Saturday, April 08, 2006

All Angst and Orwell?

Gender differences in reading habits is a topic that keeps coming back to haunt this blog. Small wonder because these differences in reding habit give a fascinating glimpse into the mindset of the opposite sex.

Researchers Lisa Jardine and Annie Watkins of the University of London interviewed 500 men, all with some professional connection to literature, and asked them about the novel that most changed their life. This piece of research was actually a follow-up to a similar survey carried out last year, asking women for their seminal novel. Both studies were conducted in conjunction with the Orange Prize.

They found that:
The novel that means most to men is about indifference, alienation and lack of emotional responses. That which means most to women is about deeply held feelings, a struggle to overcome circumstances and passion ...
And here's the list of favourites that emerged:
  • The Outsider by Albert Camus
  • Heart of Darkness by Joseph Conrad
  • Crime and Punishment by Fyodor Dostoevsky
  • The Great Gatsby by F Scott Fitzgerald
  • Brighton Rock by Graham Greene
  • Catch 22 by Joseph Heller
  • High Fidelity by Nick Hornby
  • Ulysses by James Joyce
  • Metamorphosis by Franz Kafka
  • The Book of Laughter and Forgetting by Milan Kundera
  • To Kill a Mockingbird by Harper Lee
  • One Hundred Years of Solitude by Gabriel Garcia Marquez
  • Lolita by Vladimir Nabokov
  • 1984 by George Orwell
  • The Catcher in the Rye by JD Salinger
  • The Grapes of Wrath by John Steinbeck
  • The Hobbit by JRR Tolkien
  • The Lord of the Rings by JRR Tolkien
  • The Adventures of Huckleberry Finn by Mark Twain
  • Slaughterhouse Five by Kurt Vonnegut
Professor Jardine commented that:
... men do not regard books as a constant companion to their life's journey, as consolers or guides, as women do. They read novels a bit like they read photography manuals. The men's list was all angst and Orwell. Sort of puberty reading.
Men did not come up with anywhere like the range of titles that the women did, and did not regard novels as life companions in the same way that women did.

And shock horror: the study also revealed that men between the ages of 20 and 50 generally do not read fiction. (Actually, I think we more or less knew this already.)

Does the survey actually teach us anything useful? There's lively discussion of the issues raised on the Guardian blog.

Anyway, let's chuck the discussion over to the male readers of this blog - what is the most important novel you've ever read? Is it on the list or something different?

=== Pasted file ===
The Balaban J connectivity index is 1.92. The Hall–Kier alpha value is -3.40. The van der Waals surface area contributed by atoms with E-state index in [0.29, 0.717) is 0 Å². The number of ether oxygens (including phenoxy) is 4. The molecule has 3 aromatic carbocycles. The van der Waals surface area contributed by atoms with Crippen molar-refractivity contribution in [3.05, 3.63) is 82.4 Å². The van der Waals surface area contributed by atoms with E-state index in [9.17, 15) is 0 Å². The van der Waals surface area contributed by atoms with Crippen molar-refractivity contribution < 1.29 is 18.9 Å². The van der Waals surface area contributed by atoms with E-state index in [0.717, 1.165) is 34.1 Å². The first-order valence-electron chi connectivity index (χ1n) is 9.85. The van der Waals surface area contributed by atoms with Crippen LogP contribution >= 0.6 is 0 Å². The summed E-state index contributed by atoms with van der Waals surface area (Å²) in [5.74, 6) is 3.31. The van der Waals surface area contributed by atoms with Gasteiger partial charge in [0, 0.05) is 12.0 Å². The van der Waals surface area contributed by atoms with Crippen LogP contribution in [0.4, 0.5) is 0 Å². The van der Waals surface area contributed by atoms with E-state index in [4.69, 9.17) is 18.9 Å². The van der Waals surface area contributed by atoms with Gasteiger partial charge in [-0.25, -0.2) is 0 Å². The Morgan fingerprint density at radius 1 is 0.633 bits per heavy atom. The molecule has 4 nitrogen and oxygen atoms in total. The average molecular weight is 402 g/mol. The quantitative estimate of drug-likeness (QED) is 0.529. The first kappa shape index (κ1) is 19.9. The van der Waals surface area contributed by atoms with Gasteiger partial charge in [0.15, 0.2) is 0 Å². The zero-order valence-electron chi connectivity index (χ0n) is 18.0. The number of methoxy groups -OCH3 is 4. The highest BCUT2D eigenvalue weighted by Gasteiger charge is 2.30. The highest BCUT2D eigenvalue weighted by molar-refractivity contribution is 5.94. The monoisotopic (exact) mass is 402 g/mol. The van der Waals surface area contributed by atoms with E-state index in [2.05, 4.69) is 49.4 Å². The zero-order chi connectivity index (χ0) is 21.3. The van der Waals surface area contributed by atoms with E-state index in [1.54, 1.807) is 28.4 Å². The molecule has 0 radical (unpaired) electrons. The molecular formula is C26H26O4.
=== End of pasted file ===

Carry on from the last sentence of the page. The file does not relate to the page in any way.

Y'know I've really got to scratch my head to think about the answer to this for myself ... there are so many ...

But 1984 would be pretty high up on my list too ...


Anonymous said...

"the study also revealed that men between the ages of 20 and 50 generally do not read fiction."

See, I _told_ you I was a fictional character :)

__earth said...

1984 is the roxx0r!

Greenbottle said...

I've all these books and read and love them all except six which i've yet to read. Doestoyevski's crime and punishment changed me...(used to have raskolnikovXXX as my hotmail address) catcher in the rye about 3 times or more in my younger days...always imagine i'm jay gatsby when i get pissed off with some bitches...marquez's 100 years make me start reading books for the way they are written...i love huck finn more than most fiction characters i've come across..and kurt vonnegut...what can i say...i worship him...the only one missing in the list that changed my life is 'the tin drum' by gunther grass...and yes another one... mario vargas llosa's 'aunt julia and the scriptwriter'...and i don't care if men don't read...

Jordan said...

I think two novles are important to me:

1. O Alquimista (The Alchemist) by Paulo Coelho: I had never heard of it until a Portuguese friend of mine gave me a copy (in the original Portuguese, which I think made the whole experience more interesting). That book really spoke to me.

2. No Great Mischief by Alistair MacLeod: a beautiful novel about people from my home, the island of Cape Breton. The author is a distant cousin of mine. He writes about people and places that are in my blood.

MacLeod writes about things from the mists of my ancestral past, whereas The Alcehmist spoke to me about the mysteries of the future. I'm quite fond of both books because they brought that past and that future into my present and made them both more real for me.

Anonymous said...

As Des von Bladet has pointed out, "500 men with some professional connection to publishing" does not by any sensible methodological standard neccessarily mean "most men".

dreamer idiot said...

I really enjoy half the books on the list (I have only read half of them). My favourite on the list has to be Crime and Punishemnt ... Dostovesky is a master, and speaks so deeply about the human condition. Another so called 'angsty' novel I enjoy, but not on the list, would be The Sun Also Rises...

Far from being emotionally UNdeveloped, I think guys enjoy these supposedly 'angsty', because of their emotional depth (not the lack of it) ...and for the deep metaphysical and existential anxieties (political for some of these books) that haunt us. Perhaps, we guys might not be altogether completely different, just that our sense of self and heartfelt need for significance find their expressions differently...and not that we are in anyway emotionally crippled or deficient, so to speak :)